Being admitted to the program means avoiding hard time in prison. But it also means weekly appearances before a judge, following a prescribed detox program, staying away from places that serve alcohol, and not leaving town without first obtaining permission.
The slightest lapse will land them back behind bars.
Each convict is also assigned a mentor, an ex-combatant who will help guide them.
In fact, virtually everyone involved in this program has, or has had, close ties with the military. And that’s the way they want it - hoping their shared experiences will help heal, collectively, the invisible scars of combat.
It’s been three years since the program was started in Norristown, and by all accounts it’s been deemed a success. The troubled youths are staying clean for the most part, and the financial benefit to the community of not having to incarcerate them during rehabilitation is significant. The county estimates it saved half a million dollars in 2013 alone.
But the real pay-off for 27-year-old Chuck Sluzenski is difficult to measure or quantify. He came home from a tour in Iraq with PTSD. He drank heavily. He self-medicated, as they say. And it wasn’t long before he got into trouble.
"If I didn’t go to Vets Court, I probably wouldn’t be here. [I’d be] six feet under … that is the path I was going on."
In their own words
Click on the images below to hear Judge William Furber and participants in the Veterans Treatment Court describe how they got involved and what the program means to them.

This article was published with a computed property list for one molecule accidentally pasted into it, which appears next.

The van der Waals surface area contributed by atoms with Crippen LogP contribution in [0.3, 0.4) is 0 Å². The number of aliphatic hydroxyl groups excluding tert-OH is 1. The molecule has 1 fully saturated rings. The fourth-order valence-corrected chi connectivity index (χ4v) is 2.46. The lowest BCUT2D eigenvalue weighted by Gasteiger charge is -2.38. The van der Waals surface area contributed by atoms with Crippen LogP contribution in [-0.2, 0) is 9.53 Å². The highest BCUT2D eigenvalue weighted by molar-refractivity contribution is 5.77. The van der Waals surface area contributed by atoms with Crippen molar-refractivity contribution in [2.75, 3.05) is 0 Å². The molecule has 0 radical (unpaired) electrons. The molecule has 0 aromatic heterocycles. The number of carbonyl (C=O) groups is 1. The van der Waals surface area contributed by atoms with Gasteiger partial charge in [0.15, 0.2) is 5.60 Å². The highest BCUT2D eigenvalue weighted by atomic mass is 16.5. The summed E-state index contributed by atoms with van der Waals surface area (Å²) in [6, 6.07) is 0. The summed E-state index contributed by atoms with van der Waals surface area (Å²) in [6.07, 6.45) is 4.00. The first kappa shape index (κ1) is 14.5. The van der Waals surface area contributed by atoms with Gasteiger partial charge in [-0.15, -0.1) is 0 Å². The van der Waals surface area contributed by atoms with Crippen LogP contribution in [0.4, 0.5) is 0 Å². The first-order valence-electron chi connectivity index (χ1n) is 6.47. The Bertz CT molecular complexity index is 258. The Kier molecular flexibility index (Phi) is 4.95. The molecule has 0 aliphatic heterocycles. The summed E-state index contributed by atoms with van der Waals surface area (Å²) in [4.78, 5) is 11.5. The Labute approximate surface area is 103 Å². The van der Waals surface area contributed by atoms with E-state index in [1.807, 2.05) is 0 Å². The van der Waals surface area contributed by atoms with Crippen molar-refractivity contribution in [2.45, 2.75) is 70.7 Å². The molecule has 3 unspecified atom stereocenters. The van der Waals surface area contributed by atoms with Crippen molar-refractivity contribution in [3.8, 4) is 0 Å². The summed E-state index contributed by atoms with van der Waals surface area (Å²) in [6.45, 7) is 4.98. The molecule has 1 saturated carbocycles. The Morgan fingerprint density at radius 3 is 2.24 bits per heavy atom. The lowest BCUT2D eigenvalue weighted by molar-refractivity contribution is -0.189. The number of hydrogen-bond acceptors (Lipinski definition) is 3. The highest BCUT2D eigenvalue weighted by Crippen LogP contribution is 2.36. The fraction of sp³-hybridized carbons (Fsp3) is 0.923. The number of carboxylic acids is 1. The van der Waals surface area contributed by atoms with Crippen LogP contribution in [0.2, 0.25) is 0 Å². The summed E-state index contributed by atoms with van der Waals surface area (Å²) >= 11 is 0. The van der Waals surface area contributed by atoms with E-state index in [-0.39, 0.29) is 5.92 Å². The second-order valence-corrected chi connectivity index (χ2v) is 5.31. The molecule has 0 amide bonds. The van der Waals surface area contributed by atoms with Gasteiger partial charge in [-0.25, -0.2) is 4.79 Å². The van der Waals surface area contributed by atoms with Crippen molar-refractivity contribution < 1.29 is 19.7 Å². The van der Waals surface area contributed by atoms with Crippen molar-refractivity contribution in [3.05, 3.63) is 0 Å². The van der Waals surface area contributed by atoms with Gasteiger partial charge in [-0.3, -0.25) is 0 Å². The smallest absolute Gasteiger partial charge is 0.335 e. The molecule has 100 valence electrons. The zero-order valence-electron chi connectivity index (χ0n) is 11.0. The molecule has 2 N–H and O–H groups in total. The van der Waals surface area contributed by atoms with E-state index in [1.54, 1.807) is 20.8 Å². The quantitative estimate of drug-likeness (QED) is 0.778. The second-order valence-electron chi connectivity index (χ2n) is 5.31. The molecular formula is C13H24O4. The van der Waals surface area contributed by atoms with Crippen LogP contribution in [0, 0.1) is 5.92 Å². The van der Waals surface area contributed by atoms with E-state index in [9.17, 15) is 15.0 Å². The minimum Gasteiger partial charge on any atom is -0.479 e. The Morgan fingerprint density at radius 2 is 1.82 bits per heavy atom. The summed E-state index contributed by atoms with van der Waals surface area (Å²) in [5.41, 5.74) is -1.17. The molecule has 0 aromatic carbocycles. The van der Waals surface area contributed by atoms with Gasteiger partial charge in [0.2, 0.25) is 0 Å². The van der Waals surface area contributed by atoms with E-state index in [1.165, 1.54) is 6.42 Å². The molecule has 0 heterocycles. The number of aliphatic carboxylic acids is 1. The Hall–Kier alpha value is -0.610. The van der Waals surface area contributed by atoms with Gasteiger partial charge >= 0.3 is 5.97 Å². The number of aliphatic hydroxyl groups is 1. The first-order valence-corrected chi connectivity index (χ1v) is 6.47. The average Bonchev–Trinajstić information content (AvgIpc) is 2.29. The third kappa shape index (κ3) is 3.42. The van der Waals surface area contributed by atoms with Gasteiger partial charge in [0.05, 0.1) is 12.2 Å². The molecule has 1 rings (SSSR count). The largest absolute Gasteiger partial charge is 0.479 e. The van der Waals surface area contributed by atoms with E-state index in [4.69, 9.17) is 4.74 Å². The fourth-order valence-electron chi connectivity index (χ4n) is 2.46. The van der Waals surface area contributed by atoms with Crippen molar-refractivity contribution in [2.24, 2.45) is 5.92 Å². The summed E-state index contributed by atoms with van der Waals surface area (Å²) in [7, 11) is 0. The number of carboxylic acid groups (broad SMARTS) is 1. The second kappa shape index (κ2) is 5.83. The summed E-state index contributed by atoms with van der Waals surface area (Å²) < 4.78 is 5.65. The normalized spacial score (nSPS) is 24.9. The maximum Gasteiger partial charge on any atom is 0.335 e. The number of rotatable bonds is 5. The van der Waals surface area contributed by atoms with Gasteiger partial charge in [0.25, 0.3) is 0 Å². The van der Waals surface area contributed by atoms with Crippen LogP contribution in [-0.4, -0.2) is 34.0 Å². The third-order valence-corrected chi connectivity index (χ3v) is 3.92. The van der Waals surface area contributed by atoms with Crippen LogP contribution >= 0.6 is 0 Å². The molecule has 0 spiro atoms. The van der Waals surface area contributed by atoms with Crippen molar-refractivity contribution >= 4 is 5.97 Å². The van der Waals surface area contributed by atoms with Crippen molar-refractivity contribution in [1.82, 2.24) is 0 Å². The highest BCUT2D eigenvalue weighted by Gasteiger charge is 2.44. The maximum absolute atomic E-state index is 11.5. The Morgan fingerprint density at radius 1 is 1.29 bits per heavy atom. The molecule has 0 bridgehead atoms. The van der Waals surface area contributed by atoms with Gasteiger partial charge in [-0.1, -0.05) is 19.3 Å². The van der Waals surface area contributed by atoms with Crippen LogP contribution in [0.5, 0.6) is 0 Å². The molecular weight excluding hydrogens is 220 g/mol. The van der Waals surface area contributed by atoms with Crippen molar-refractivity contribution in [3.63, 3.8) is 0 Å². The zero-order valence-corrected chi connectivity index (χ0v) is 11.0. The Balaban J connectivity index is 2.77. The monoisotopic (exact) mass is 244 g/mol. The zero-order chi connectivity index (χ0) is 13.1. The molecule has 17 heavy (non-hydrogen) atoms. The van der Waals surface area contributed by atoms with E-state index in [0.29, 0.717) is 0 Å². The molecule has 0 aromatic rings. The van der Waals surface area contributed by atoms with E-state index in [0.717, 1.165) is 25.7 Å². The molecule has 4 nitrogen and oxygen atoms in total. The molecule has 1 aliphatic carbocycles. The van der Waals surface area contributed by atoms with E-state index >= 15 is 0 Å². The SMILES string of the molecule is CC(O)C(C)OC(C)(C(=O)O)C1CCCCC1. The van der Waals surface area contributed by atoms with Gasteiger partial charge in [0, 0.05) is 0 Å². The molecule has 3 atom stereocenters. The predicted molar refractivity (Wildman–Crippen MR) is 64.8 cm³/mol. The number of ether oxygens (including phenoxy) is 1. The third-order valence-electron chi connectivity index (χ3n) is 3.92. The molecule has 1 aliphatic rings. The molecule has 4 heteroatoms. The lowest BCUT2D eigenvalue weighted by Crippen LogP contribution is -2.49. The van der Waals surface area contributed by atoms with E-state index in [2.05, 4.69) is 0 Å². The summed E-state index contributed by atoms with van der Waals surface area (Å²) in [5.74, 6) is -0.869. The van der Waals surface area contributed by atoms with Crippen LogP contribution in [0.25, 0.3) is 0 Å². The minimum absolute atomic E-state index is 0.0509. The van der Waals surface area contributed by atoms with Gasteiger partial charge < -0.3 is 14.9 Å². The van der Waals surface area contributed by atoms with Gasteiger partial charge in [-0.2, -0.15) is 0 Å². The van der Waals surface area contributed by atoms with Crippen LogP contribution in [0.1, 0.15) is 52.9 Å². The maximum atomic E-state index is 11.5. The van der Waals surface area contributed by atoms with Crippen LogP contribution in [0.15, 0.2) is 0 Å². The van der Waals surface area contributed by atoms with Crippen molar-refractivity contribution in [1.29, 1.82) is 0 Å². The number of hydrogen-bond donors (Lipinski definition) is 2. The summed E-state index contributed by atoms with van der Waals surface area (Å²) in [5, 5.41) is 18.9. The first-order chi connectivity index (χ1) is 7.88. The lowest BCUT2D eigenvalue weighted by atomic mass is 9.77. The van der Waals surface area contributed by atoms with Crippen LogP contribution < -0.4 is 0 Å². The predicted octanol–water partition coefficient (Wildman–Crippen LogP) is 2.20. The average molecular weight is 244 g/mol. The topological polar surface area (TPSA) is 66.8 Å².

Alex To was never injured physically during his one-year tour in Iraq in 2006. Back home, he drank heavily for months until he got arrested and jailed. He should graduate from the Veterans Treatment Court before the end of the year and is hoping to start a career as a healthcare consultant. "It is a big step to be sober."
|Mark Medevsky (right) is an attorney who spent many years in the military. He volunteers at the Treatment Courts to guide younger soldiers. He believes his military background helped him relate to Alex Turner, a reserved and quiet young man whom he mentors. "We ate the same crummy food."|
Alex Turner spent a year in Iraq and another one in South Korea before returning home in the summer of 2011. A year later, he was arrested for drinking and assaulting a police officer. He first saw his mentor because the court forced him to. "It is like having a brother you didn't know about."
Chuck Sluzenski conducted night raids to find targets during his tour in Iraq. He came back with undiagnosed PTSD and drank heavily every day. He was the first admitted to the Montgomery Veterans Treatment Court. He has now completed the program but comes back to court once in a while to check on his friends. "They kept pushing me to keep going and not to fall back."
Justice William J. Furber is a former marine who remembers the discipline and camaraderie that make up the daily life in the military. He finds the Treatment Court rewarding for him as well because it allows him to see the positive impact of the judicial system on some accused. "I see a completely different person. And I get to see that with my own eyes. I don't have to guess."